February 16,  2009

Guest Column:  Reg-Neg – the final act
and what you need to know about it


The regulatory negotiation process to develop an off-road vehicle management plan for the Cape Hatteras National Seashore Recreational Area is in its final stage. The last two public meetings will be held February 26 and 27 at the Wright Brothers National Memorial in Kill Devil Hills.

Citizens who care about the future of public access to the seashore are encouraged to invest some time to understand the current proposals of the ORV planning process. The current Reg-Neg discussion is as much about the future purpose of the park -- public access and use -- as it is about reasonable ORV management.


In 1937, during the Great Depression, a period of public malaise, not too much different from what we are currently experiencing, Congress established the Cape Hatteras National Seashore Recreational Area. The enabling legislation for the National Seashore states: “said area shall be, and is, established, dedicated, and set apart as a national seashore recreational area for the benefit and enjoyment of the people and shall be known as the Cape Hatteras National Seashore Recreational Area.”  A primary purpose of the national seashore was to lift the spirit of economically distressed citizens who could not otherwise afford other forms of recreation.

Management of the Cape Hatteras National Seashore Recreational Area falls under the jurisdiction of the National Park Service (NPS). The National Seashore is subject to the same management regulations and polices as all other national parks. In 1972, Executive Order 11644 directed all national parks to prepare an ORV management plan to ensure environmental sustainability and enjoyable use for future generations of Americans (1).  Readers should note, that the Executive Order does not direct that ORVs be banned, but that they be managed to ensure the intended purpose of the Park Service facility.


After more than three decades of non-compliance with the Executive Order at Cape Hatteras National Seashore Recreational Area, the National Park Service launched a planning process about 18 months ago.  In an effort to diffuse multiple stakeholder conflicts, NPS chose to use a process know in government as “regulation negotiation,” or “Reg-Neg.”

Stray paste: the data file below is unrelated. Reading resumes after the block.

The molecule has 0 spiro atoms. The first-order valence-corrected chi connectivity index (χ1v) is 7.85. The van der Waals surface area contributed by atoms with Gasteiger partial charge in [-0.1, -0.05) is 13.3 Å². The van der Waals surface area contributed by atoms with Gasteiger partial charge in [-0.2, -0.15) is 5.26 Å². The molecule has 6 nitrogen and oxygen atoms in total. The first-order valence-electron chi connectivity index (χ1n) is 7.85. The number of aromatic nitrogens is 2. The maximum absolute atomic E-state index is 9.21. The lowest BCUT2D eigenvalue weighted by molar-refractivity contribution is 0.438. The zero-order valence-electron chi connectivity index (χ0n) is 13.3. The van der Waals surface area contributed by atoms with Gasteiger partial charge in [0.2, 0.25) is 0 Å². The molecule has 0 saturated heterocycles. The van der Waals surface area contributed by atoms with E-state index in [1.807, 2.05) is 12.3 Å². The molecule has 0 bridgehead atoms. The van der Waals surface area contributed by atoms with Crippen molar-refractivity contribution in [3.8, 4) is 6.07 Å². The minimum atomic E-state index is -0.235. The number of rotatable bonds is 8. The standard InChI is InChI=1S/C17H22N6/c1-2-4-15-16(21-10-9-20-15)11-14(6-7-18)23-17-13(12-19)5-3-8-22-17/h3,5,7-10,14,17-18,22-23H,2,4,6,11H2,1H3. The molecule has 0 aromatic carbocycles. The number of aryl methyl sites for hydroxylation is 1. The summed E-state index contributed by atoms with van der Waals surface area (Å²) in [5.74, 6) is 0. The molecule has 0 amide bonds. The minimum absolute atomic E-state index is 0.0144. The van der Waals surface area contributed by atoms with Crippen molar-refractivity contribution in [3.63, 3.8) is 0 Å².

Thirty stakeholder groups were commissioned in late 2007 to provide the National Park Service with information and ideas on how to structure a final ORV management plan.

The purpose of any regulation negotiation process carried out by the federal government is to avoid costly litigation and to provide the government with useful information for formulating a regulation or policy.  In many instances, the “good faith negotiation” process has been shown to establish respectful and trustful interactions and produce constructive and equitable regulations. The process tends to function well when the government agency is “dialoguing” with a single or a small number of similar stakeholders.

As with all federal Reg-Neg processes, it was initially understood and agreed that all stakeholders in the ORV management planning effort would refrain from litigation and attacking each other in the media. Also it was agreed that the purpose of ORV Reg-Neg process was to arrive at 100 percent agreement, or consensus, on an ORV management strategy.

The NPS decision to use a regulation negotiation process to implement the Executive Order was not wise. Had NPS policymakers reviewed the 20-year success record of Reg-Neg, they would have found that Reg-Neg processes tend not to work when there is such a high number of diverse stakeholders as are currently taking part in the Cape Hatteras National Seashore Recreational Area ORV management planning process.

Committee members negotiating rulemaking on the seashore include ORV access groups that want as much of the beach open to ORVs as possible, environmental groups that want as much of the beach closed to ORVs as possible to protect birds and sea turtles, a pedestrian-only group that wants more of the seashore reserved for walkers, and several village and homeowner associations that vary in their goals – from closing beaches in villages to ORVs year-round to seasonal closures.

From the start, the 100 percent consensus ground rule was not realistic with such a large and diverse committee.  Reg-Neg facilitators should have known that many Reg-Neg processes produce majority and minority recommendations.